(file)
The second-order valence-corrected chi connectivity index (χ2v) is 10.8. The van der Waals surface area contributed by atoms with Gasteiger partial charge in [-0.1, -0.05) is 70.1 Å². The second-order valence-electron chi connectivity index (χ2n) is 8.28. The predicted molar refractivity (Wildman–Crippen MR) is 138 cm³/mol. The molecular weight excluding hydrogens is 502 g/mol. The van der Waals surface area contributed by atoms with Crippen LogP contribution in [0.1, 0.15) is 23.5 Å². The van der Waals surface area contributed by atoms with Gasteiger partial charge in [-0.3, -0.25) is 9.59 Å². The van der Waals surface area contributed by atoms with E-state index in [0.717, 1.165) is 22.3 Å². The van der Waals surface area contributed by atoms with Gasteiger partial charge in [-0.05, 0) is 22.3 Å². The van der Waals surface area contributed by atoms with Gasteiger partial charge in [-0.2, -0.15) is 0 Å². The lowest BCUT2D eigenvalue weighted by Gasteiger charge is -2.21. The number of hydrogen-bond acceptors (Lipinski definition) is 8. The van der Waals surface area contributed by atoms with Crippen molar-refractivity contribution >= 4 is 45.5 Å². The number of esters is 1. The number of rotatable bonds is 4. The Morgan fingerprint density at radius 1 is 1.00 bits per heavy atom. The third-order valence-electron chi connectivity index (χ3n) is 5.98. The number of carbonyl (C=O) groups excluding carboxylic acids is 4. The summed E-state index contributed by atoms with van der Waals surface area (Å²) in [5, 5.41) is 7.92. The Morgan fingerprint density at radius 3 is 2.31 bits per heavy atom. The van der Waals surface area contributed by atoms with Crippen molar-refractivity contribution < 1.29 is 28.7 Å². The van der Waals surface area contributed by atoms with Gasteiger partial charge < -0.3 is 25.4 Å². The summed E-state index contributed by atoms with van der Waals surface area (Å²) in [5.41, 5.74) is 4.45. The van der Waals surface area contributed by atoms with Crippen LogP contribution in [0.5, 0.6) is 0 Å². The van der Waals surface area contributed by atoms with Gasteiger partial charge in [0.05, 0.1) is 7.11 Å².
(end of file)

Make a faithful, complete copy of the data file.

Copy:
The second-order valence-corrected chi connectivity index (χ2v) is 10.8. The van der Waals surface area contributed by atoms with Gasteiger partial charge in [-0.1, -0.05) is 70.1 Å². The second-order valence-electron chi connectivity index (χ2n) is 8.28. The predicted molar refractivity (Wildman–Crippen MR) is 138 cm³/mol. The molecular weight excluding hydrogens is 502 g/mol. The van der Waals surface area contributed by atoms with Crippen LogP contribution in [0.1, 0.15) is 23.5 Å². The van der Waals surface area contributed by atoms with Gasteiger partial charge in [-0.3, -0.25) is 9.59 Å². The van der Waals surface area contributed by atoms with E-state index in [0.717, 1.165) is 22.3 Å². The van der Waals surface area contributed by atoms with Gasteiger partial charge in [-0.05, 0) is 22.3 Å². The van der Waals surface area contributed by atoms with Gasteiger partial charge in [-0.2, -0.15) is 0 Å². The lowest BCUT2D eigenvalue weighted by Gasteiger charge is -2.21. The number of hydrogen-bond acceptors (Lipinski definition) is 8. The van der Waals surface area contributed by atoms with Crippen molar-refractivity contribution >= 4 is 45.5 Å². The number of esters is 1. The number of rotatable bonds is 4. The Morgan fingerprint density at radius 1 is 1.00 bits per heavy atom. The third-order valence-electron chi connectivity index (χ3n) is 5.98. The number of carbonyl (C=O) groups excluding carboxylic acids is 4. The summed E-state index contributed by atoms with van der Waals surface area (Å²) in [5, 5.41) is 7.92. The Morgan fingerprint density at radius 3 is 2.31 bits per heavy atom. The van der Waals surface area contributed by atoms with Crippen molar-refractivity contribution < 1.29 is 28.7 Å². The van der Waals surface area contributed by atoms with Gasteiger partial charge < -0.3 is 25.4 Å². The summed E-state index contributed by atoms with van der Waals surface area (Å²) in [5.41, 5.74) is 4.45. The van der Waals surface area contributed by atoms with Crippen LogP contribution in [0.5, 0.6) is 0 Å². The van der Waals surface area contributed by atoms with Gasteiger partial charge in [0.05, 0.1) is 7.11 Å².